1. Hi there!

      I have tried the dust self-cleaning function of the D600 but I find it very strange because I can't hear anything at all. On my other bodies that had it, there was a high pitched sound that told me it was doing something. On the D600 it's just total silence. Weird. In any case, it doesn't seem effective on any of the Nikon bodies I have had. :(

      As for the sensor swab, I've tried using it on my D70 and found it to be easy to use but very difficult to use it *well* (i.e. being able to remove the dust). On top of that I got an error on the D70 that may or may not have been triggered by the sensor swab. Finally, Nikon has microscopes or some similar devices that enable them to determine whether you've touched your sensor. If they determine you have done so, your warranty is void. I guess not really an issue for the D3 but anyway check out the sensor swab post:

      Best regards,

  2. Thanks for the great ongoing sensor dust report updates. Your reports are thorough, as you report the image #, as well as the results of shooting at smaller apertures. In reading other websites reports there is nothing more frustrating in reading someone posting "I have shot XYZ number of images, and I don't see any dust". Criminy sakes don't they know the problem occurs at smaller apertures, but they never bother to report what f-stop they made their observations at! This renders their report absolutely useless. However, your website reflects well thought out reporting...Thank you! Please keep up the D600 dust reporting, as it is valuable.

    I was wondering, have you inspected your mirror box for that rubbing at the bottom edge, which others think is the source of the dust?

    In regard to not cleaning the sensor due to invalidating the warranty, how long is the warranty period? I assume after this period is over, you will proceed to clean the sensor yourself?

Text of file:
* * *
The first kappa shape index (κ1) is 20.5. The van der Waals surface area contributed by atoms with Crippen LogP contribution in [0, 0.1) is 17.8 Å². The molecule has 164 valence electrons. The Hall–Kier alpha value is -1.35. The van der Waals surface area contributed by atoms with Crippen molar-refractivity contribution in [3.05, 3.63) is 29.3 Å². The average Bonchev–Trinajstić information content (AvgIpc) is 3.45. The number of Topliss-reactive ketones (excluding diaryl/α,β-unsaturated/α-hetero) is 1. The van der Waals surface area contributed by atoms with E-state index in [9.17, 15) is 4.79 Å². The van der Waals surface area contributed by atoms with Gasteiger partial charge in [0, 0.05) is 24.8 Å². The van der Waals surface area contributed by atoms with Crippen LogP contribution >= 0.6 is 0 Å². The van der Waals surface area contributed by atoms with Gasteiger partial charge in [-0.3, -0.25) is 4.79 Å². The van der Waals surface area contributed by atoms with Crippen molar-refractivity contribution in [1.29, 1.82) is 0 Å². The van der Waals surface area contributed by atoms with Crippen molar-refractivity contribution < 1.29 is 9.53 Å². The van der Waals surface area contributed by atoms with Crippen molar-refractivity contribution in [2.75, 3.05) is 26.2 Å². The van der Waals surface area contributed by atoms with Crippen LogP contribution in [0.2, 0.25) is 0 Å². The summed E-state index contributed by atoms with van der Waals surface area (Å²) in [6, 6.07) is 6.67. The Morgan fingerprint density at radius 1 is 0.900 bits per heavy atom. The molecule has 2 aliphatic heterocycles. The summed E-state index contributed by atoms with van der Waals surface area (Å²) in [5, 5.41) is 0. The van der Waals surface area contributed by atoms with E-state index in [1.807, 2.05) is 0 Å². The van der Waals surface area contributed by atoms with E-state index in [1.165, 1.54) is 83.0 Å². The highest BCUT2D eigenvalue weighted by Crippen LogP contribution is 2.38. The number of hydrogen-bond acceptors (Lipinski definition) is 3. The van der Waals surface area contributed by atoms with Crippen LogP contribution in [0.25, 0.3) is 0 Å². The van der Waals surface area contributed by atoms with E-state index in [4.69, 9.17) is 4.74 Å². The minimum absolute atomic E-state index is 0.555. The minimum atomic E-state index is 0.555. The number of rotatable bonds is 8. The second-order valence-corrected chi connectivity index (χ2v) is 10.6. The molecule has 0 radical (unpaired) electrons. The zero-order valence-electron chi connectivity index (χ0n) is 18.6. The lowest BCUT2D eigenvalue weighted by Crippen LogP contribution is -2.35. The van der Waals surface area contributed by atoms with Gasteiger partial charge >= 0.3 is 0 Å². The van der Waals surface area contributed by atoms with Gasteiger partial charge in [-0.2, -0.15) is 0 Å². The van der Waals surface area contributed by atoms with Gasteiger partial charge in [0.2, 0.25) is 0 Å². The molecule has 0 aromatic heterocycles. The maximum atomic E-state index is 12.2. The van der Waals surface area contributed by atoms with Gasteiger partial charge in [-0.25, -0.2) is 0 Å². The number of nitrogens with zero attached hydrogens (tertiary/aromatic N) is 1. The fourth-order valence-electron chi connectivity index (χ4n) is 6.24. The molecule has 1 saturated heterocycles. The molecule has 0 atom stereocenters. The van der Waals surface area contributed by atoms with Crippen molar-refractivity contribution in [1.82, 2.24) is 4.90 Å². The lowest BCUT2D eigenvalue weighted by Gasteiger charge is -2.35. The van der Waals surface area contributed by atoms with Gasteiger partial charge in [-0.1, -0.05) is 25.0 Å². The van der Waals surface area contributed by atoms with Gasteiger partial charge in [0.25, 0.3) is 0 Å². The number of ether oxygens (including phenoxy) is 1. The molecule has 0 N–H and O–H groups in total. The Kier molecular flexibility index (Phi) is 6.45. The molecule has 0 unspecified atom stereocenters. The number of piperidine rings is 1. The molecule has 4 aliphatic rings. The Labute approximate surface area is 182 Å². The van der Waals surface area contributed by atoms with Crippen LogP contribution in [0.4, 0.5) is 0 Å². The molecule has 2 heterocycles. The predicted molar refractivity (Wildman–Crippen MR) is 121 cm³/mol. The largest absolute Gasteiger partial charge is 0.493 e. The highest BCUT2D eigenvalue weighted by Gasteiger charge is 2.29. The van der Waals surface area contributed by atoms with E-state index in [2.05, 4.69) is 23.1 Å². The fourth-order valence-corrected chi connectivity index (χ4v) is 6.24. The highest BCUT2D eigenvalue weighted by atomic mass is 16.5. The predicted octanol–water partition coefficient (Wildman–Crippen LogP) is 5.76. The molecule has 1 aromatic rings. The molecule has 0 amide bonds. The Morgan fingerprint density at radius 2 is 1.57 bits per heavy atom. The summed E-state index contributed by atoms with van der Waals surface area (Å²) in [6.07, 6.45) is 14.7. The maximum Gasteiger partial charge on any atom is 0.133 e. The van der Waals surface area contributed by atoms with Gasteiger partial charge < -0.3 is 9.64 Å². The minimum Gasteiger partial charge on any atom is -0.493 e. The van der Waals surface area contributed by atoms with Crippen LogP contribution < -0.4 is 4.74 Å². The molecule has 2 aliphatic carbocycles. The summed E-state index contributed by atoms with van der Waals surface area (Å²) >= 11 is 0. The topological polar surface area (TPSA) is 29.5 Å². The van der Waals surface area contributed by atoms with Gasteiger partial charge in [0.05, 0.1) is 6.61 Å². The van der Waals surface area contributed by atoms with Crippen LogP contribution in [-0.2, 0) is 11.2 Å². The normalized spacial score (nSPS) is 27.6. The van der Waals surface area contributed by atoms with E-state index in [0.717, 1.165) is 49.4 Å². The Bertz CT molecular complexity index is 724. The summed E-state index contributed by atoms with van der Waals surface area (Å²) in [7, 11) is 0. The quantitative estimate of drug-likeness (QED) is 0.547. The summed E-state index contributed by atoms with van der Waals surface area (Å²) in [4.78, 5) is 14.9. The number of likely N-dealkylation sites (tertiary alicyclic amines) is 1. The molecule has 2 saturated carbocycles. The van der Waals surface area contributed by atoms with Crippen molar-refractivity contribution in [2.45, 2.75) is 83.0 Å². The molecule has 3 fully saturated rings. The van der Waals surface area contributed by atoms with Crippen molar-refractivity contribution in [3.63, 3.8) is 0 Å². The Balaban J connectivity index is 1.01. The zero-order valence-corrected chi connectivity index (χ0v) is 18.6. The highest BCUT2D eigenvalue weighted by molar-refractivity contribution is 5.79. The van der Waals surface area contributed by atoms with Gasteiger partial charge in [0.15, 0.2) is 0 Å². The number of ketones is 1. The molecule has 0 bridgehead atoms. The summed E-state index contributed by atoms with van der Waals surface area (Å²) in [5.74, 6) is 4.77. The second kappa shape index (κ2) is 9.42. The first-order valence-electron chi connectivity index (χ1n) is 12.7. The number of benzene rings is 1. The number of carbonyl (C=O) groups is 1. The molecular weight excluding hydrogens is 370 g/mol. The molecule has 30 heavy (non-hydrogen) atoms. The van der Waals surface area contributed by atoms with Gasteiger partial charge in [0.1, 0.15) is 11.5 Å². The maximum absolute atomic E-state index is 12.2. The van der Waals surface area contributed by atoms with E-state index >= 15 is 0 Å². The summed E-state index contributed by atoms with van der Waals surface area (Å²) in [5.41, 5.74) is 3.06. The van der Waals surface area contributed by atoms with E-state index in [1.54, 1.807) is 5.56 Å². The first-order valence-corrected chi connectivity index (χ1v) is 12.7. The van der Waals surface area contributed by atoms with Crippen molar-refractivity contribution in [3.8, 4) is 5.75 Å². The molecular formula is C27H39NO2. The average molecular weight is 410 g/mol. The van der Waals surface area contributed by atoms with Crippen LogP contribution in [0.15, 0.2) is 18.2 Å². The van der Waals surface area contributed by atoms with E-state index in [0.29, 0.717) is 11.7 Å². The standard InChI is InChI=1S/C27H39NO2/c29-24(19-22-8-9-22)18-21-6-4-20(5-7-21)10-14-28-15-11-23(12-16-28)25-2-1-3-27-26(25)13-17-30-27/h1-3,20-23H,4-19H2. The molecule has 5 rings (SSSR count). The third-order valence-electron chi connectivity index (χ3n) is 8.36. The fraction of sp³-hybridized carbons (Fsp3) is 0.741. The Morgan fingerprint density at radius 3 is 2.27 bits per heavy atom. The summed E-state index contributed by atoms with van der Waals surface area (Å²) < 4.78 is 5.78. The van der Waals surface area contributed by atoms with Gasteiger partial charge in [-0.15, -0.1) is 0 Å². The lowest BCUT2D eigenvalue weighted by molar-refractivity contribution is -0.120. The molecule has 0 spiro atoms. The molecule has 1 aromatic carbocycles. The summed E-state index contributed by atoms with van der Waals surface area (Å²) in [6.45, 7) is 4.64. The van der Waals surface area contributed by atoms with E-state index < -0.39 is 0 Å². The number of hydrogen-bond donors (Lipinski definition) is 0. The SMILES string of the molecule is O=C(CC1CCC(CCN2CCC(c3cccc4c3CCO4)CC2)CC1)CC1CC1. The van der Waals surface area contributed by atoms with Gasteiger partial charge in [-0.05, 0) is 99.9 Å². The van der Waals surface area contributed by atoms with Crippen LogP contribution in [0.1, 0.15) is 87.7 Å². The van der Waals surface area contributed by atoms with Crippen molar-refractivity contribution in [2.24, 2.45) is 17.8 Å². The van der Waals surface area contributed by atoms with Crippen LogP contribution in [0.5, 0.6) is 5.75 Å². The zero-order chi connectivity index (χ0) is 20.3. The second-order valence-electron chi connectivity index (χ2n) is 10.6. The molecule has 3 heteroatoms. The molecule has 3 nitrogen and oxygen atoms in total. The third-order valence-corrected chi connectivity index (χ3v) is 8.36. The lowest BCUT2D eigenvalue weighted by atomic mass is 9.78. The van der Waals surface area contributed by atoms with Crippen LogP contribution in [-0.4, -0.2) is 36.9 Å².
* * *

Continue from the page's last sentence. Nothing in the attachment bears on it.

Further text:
I am stilling mulling over whether to buy a D600, but if I did, because of the hands-off cleaning the sensor during the warranty period, do you think it is worthwhile to buy the D600 locally, instead of through the internet, in order to save aggravation, worry, and cost of having to ship the camera to Nikon USA for their in-warranty sensor cleanings?

    Finally, it was reported on another website, that the D800s and D600s have a slight green cast to their outputs...have you noticed this at all with your camera?

    Thank you for your website, please keep up the good work!

    1. Hi and thank you very much! I did look at the shutter which some say gets micro-shaved and there were what appeared to be a slight scratch on them. Will post a shot next time.

      I think it is worth buying locally if you know the shop gives good service. You might even ask them specifically beforehand what they would do if you found lots of dust spots on a camera you bought from them. In my case the local shop i bought from cleaned it for free.

      As for the lcd tint there seems to be something slightly off about the lcd color. Personally i think sometimes it looks warm. However i always shoot in raw and color-correct in lr4 so i never paid attention to it. As for an actual tint in the images not just the lcd color i noticed that pinks and reds are a bit exaggerated.

      Let me know if you have any other questions!

      Best regards,

    2. Forgot to add: the Nikon USA warranty for the D600 is 1 year. In the meantime I plan to clean only with a blower. If I had spots that showed up in my normal shots and couldn't blow it away with a blower, I might consider getting the Firefly blower. If that still doesn't work, I would bring it in for service (or skip the Firefly and just send it in for service). Even after the warranty period, I would still be wary of directly cleaning the sensor, just because I cannot afford the cost of damaging the sensor. However, if you have enough skill cleaning the sensor, I'd say why not (after the warranty period).

      Best regards,